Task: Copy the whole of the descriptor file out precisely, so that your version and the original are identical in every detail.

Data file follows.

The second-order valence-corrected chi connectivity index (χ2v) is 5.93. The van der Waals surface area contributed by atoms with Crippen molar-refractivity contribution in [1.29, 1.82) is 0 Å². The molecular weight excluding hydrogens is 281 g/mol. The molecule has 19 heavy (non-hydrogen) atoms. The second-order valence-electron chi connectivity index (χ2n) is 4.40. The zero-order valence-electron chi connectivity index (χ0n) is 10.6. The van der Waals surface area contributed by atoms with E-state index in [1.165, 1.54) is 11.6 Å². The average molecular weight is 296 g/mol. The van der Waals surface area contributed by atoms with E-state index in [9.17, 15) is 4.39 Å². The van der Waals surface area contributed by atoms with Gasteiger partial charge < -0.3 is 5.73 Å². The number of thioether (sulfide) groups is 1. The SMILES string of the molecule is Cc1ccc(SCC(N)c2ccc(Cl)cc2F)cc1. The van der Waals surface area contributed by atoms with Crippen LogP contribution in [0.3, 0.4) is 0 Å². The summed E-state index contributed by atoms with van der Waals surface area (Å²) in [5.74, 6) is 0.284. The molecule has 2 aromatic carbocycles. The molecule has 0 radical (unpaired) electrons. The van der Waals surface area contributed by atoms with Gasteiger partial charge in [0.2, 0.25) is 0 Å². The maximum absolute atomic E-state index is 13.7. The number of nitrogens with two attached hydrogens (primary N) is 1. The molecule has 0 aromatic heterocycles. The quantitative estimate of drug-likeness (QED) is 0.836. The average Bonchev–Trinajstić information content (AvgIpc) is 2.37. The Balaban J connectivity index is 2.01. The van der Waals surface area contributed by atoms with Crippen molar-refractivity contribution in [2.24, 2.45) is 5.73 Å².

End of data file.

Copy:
The second-order valence-corrected chi connectivity index (χ2v) is 5.93. The van der Waals surface area contributed by atoms with Crippen molar-refractivity contribution in [1.29, 1.82) is 0 Å². The molecular weight excluding hydrogens is 281 g/mol. The molecule has 19 heavy (non-hydrogen) atoms. The second-order valence-electron chi connectivity index (χ2n) is 4.40. The zero-order valence-electron chi connectivity index (χ0n) is 10.6. The van der Waals surface area contributed by atoms with E-state index in [1.165, 1.54) is 11.6 Å². The average molecular weight is 296 g/mol. The van der Waals surface area contributed by atoms with E-state index in [9.17, 15) is 4.39 Å². The van der Waals surface area contributed by atoms with Gasteiger partial charge < -0.3 is 5.73 Å². The number of thioether (sulfide) groups is 1. The SMILES string of the molecule is Cc1ccc(SCC(N)c2ccc(Cl)cc2F)cc1. The van der Waals surface area contributed by atoms with Crippen LogP contribution in [0.3, 0.4) is 0 Å². The summed E-state index contributed by atoms with van der Waals surface area (Å²) in [5.74, 6) is 0.284. The molecule has 2 aromatic carbocycles. The molecule has 0 radical (unpaired) electrons. The van der Waals surface area contributed by atoms with Gasteiger partial charge in [0.2, 0.25) is 0 Å². The maximum absolute atomic E-state index is 13.7. The number of nitrogens with two attached hydrogens (primary N) is 1. The molecule has 0 aromatic heterocycles. The quantitative estimate of drug-likeness (QED) is 0.836. The average Bonchev–Trinajstić information content (AvgIpc) is 2.37. The Balaban J connectivity index is 2.01. The van der Waals surface area contributed by atoms with Crippen molar-refractivity contribution in [2.24, 2.45) is 5.73 Å².